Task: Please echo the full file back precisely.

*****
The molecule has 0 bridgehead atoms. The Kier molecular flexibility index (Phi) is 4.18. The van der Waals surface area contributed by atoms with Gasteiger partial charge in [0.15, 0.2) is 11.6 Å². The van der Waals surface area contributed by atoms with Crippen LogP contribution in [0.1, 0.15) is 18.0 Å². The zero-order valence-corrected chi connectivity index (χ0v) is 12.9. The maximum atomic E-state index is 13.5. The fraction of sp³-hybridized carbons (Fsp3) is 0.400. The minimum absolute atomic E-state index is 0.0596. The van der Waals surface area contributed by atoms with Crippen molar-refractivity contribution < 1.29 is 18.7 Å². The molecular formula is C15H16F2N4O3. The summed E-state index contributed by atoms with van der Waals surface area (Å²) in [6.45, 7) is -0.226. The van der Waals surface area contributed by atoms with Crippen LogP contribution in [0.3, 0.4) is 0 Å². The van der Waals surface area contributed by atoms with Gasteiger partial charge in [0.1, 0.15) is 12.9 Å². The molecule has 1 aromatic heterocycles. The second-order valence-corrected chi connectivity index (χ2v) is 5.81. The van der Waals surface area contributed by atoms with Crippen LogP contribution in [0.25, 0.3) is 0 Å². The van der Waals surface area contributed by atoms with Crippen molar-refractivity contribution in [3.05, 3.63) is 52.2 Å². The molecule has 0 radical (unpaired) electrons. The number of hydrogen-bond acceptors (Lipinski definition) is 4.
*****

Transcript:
The molecule has 0 bridgehead atoms. The Kier molecular flexibility index (Phi) is 4.18. The van der Waals surface area contributed by atoms with Gasteiger partial charge in [0.15, 0.2) is 11.6 Å². The van der Waals surface area contributed by atoms with Crippen LogP contribution in [0.1, 0.15) is 18.0 Å². The zero-order valence-corrected chi connectivity index (χ0v) is 12.9. The maximum atomic E-state index is 13.5. The fraction of sp³-hybridized carbons (Fsp3) is 0.400. The minimum absolute atomic E-state index is 0.0596. The van der Waals surface area contributed by atoms with Crippen molar-refractivity contribution < 1.29 is 18.7 Å². The molecular formula is C15H16F2N4O3. The summed E-state index contributed by atoms with van der Waals surface area (Å²) in [6.45, 7) is -0.226. The van der Waals surface area contributed by atoms with Crippen LogP contribution in [0.3, 0.4) is 0 Å². The van der Waals surface area contributed by atoms with Gasteiger partial charge in [0.1, 0.15) is 12.9 Å². The molecule has 1 aromatic heterocycles. The second-order valence-corrected chi connectivity index (χ2v) is 5.81. The van der Waals surface area contributed by atoms with Crippen LogP contribution in [0.25, 0.3) is 0 Å². The van der Waals surface area contributed by atoms with Crippen molar-refractivity contribution in [3.05, 3.63) is 52.2 Å². The molecule has 0 radical (unpaired) electrons. The number of hydrogen-bond acceptors (Lipinski definition) is 4.